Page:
Wisdom teeth are the back-most teeth in the upper and lower mouth. They are also called the third molars. They are the last teeth to develop, usually between the ages of 17 and 25.

About 35% of people are born without wisdom teeth. Humans no longer need wisdom teeth for survival.

Many people do not have enough room in their mouths to accommodate their third set of molars. Consequently, these teeth are unable to fully emerge from the bone and/or gums – hence the term “impacted” wisdom teeth.

Nine out of 10 people have at least one impacted wisdom tooth. Poorly positioned or impacted wisdom teeth can lead to a variety of problems:

  • Infection
  • Damage to adjacent teeth
  • Dental decay
  • Periodontal “gum” disease
  • Receding gums
  • Loose teeth
  • Bone loss
  • Tooth loss
  • Cysts and tumours

Sometimes, the tissue surrounding an impacted tooth can form a cyst. These cysts can grow and damage adjacent bony and dental structures.

Early removal of wisdom teeth is recommended to minimize the likelihood of these problems developing.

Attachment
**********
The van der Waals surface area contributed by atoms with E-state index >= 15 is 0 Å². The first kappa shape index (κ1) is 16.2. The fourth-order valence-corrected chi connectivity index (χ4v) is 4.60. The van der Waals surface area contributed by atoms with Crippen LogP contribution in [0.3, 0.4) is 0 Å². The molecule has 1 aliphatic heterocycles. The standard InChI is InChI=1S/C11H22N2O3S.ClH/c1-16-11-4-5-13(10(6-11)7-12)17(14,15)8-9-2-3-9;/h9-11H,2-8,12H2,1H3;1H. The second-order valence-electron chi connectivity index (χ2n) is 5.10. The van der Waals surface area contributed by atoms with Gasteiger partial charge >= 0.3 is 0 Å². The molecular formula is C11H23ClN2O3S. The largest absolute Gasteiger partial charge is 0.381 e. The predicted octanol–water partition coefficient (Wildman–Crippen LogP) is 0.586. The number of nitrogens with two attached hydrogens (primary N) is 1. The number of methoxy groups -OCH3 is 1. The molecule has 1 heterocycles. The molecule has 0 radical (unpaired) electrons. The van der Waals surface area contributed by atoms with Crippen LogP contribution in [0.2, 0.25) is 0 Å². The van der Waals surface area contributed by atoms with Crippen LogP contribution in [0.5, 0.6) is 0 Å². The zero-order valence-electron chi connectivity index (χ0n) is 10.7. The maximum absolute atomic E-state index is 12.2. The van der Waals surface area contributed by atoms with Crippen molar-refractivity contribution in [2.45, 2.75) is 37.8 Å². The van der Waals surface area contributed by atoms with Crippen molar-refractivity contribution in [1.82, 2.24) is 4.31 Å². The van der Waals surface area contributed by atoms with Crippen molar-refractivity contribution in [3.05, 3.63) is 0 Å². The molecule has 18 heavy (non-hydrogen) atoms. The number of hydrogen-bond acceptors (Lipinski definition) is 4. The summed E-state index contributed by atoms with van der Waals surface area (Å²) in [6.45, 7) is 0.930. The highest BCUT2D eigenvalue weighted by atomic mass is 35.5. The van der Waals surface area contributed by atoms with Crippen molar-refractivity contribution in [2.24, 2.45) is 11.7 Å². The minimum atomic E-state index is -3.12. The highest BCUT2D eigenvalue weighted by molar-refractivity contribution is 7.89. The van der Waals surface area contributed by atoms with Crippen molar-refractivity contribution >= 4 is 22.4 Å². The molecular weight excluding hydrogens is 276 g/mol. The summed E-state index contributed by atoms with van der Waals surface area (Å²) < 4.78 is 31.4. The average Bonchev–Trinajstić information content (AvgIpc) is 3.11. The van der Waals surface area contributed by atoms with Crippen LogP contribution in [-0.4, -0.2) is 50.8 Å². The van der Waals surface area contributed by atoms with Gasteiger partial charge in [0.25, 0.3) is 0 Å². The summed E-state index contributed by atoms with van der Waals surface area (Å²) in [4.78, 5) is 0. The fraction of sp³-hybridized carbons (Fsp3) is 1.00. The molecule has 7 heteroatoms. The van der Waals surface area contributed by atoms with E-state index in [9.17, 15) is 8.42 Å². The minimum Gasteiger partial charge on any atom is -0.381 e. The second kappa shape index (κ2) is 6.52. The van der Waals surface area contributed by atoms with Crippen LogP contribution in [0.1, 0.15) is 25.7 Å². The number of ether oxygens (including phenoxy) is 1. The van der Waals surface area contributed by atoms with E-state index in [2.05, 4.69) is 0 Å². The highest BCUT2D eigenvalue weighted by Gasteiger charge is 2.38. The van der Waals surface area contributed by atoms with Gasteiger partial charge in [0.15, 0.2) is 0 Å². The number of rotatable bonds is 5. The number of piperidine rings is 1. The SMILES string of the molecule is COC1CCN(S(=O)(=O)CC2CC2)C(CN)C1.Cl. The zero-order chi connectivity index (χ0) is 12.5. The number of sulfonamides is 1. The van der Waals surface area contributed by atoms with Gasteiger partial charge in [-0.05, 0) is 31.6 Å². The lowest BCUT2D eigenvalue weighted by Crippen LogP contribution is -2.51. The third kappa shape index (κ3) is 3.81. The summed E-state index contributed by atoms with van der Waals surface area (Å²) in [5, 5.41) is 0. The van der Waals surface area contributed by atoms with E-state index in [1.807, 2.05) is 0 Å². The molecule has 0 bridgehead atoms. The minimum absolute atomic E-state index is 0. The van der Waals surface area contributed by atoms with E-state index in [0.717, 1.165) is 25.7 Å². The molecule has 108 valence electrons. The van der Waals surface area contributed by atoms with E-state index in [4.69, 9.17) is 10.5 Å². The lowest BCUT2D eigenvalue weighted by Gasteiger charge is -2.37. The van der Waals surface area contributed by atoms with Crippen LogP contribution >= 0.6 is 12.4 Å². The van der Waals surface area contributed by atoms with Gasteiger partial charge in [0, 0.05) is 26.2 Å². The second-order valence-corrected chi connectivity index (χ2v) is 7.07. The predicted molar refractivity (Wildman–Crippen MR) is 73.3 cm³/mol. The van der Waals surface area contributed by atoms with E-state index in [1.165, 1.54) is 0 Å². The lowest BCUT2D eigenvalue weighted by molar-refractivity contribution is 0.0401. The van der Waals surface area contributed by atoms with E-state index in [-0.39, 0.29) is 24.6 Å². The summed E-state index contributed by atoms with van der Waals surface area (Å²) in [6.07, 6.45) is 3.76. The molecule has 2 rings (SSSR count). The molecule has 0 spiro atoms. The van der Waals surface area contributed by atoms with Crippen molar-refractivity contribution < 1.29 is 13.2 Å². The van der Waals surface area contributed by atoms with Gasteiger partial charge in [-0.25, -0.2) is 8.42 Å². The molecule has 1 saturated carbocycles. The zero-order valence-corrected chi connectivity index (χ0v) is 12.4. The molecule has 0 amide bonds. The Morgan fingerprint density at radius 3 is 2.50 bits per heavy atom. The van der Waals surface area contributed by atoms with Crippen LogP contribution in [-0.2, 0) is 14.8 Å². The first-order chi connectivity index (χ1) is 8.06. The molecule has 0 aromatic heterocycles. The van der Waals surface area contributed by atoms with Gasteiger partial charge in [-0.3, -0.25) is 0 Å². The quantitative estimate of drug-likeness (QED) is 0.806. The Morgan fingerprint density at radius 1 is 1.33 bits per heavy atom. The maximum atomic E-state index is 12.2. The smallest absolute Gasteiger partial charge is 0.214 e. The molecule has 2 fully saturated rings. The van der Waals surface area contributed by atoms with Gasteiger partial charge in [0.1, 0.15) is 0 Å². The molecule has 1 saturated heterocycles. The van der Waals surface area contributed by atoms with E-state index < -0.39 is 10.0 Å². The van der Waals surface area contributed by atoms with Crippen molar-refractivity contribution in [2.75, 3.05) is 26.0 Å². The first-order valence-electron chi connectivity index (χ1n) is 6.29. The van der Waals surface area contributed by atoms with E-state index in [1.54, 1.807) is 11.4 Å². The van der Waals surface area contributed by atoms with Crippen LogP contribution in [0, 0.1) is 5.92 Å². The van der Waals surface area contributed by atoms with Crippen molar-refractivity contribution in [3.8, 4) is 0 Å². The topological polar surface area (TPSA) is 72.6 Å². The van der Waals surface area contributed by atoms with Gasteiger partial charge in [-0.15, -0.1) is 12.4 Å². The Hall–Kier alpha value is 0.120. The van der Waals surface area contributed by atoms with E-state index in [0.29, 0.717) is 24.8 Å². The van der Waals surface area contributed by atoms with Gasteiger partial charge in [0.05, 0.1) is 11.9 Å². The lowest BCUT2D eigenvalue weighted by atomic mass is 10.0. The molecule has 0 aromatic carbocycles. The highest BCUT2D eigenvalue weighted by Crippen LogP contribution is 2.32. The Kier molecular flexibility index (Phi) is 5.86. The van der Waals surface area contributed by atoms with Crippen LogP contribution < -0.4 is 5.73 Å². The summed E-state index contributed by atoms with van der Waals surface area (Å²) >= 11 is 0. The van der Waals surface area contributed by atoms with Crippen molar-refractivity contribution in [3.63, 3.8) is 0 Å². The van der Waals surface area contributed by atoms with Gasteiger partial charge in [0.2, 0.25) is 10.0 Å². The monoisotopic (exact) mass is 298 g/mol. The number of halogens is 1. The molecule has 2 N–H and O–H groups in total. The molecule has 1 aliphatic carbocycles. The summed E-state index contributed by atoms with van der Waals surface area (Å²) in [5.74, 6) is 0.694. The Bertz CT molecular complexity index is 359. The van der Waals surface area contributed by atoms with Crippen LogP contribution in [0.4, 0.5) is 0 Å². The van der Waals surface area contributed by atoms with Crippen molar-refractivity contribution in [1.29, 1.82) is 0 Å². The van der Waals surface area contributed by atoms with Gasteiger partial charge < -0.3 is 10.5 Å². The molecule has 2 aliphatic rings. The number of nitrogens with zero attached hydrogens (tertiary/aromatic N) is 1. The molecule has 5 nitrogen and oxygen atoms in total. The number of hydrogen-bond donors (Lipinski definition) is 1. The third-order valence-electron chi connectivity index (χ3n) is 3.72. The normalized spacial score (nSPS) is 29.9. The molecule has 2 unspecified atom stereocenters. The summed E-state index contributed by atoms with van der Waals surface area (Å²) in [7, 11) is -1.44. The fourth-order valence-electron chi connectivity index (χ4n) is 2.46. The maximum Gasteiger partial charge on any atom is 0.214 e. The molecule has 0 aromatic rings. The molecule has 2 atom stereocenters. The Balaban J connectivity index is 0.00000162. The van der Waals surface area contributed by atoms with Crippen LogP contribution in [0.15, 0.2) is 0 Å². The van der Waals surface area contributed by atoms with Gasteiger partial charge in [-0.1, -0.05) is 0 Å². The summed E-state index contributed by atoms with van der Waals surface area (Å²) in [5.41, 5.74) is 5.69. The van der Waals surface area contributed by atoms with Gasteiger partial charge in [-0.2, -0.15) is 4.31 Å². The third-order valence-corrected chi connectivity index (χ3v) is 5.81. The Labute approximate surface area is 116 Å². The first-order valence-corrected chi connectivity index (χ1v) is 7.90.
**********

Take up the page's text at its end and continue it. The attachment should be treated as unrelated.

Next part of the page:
Wisdom teeth are located in the back of the mouth. This makes them difficult to keep clean. The bacteria that cause gum disease may grow there and lead to problems before you experience any symptoms.

Research suggests that the bacteria may also travel through your bloodstream. This can cause problems such as diabetes, heart disease, and kidney disease. Gum disease in expectant mothers can be associated with pre-term and low-birthweight babies.

It is also easier to remove a young adult’s wisdom teeth. This is because the roots are not yet mature. The surgery will be less complicated and the healing process will be faster.

The American Association of Oral & Maxillofacial Surgeons (AAOMS) strongly recommends that third molars be evaluated by an OMFS by the time a patient is a young adult.


We will perform a clinical exam and also look at your x-rays. This will allow us to provide a diagnosis and recommend appropriate treatment options.

Out-Patient Surgery

Most wisdom teeth extractions are day-surgery procedures.

In many cases, we may be able to schedule your wisdom tooth removal immediately following your consultation.


We will determine the best anaesthesia option for you. Wisdom tooth removal is usually done under local anesthetic and IV sedation or general anaesthesia. Our Oral & Maxillofacial Surgeons are fully trained and licensed in anesthesiology.


We will provide you with a prescription for pain medication, antibiotics if determined necessary by your surgeon, and detailed post-surgical instructions.

On average, our surgeons remove over 5,000 sets of wisdom teeth annually. It is one of the most common procedures we perform. As a result, we are able to offer this service with a high level of efficiency and with minimal complications.